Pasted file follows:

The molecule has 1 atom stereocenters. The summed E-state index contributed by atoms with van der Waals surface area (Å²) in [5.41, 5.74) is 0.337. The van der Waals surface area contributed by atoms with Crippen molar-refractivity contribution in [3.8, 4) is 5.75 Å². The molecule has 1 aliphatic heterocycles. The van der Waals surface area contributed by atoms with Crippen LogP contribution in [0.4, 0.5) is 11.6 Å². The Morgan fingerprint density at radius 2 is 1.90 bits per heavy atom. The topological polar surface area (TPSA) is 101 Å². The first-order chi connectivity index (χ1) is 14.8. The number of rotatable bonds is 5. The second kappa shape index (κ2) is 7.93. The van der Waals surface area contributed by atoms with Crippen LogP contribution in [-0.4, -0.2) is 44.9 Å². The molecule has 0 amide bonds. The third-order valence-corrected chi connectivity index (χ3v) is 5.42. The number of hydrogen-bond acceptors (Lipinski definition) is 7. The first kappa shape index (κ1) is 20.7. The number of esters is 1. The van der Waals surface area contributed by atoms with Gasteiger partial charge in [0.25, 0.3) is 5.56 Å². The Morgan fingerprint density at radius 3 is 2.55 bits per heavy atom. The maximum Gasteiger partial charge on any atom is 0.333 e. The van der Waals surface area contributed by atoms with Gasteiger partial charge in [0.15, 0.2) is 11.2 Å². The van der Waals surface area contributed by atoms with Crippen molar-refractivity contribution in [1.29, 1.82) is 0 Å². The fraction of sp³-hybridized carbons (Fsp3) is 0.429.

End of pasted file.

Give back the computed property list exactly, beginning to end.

The molecule has 1 atom stereocenters. The summed E-state index contributed by atoms with van der Waals surface area (Å²) in [5.41, 5.74) is 0.337. The van der Waals surface area contributed by atoms with Crippen molar-refractivity contribution in [3.8, 4) is 5.75 Å². The molecule has 1 aliphatic heterocycles. The van der Waals surface area contributed by atoms with Crippen LogP contribution in [0.4, 0.5) is 11.6 Å². The Morgan fingerprint density at radius 2 is 1.90 bits per heavy atom. The topological polar surface area (TPSA) is 101 Å². The first-order chi connectivity index (χ1) is 14.8. The number of rotatable bonds is 5. The second kappa shape index (κ2) is 7.93. The van der Waals surface area contributed by atoms with Crippen LogP contribution in [-0.4, -0.2) is 44.9 Å². The molecule has 0 amide bonds. The third-order valence-corrected chi connectivity index (χ3v) is 5.42. The number of hydrogen-bond acceptors (Lipinski definition) is 7. The first kappa shape index (κ1) is 20.7. The number of esters is 1. The van der Waals surface area contributed by atoms with Gasteiger partial charge in [0.25, 0.3) is 5.56 Å². The Morgan fingerprint density at radius 3 is 2.55 bits per heavy atom. The maximum Gasteiger partial charge on any atom is 0.333 e. The van der Waals surface area contributed by atoms with Gasteiger partial charge in [0.15, 0.2) is 11.2 Å². The van der Waals surface area contributed by atoms with Crippen molar-refractivity contribution in [1.29, 1.82) is 0 Å². The fraction of sp³-hybridized carbons (Fsp3) is 0.429.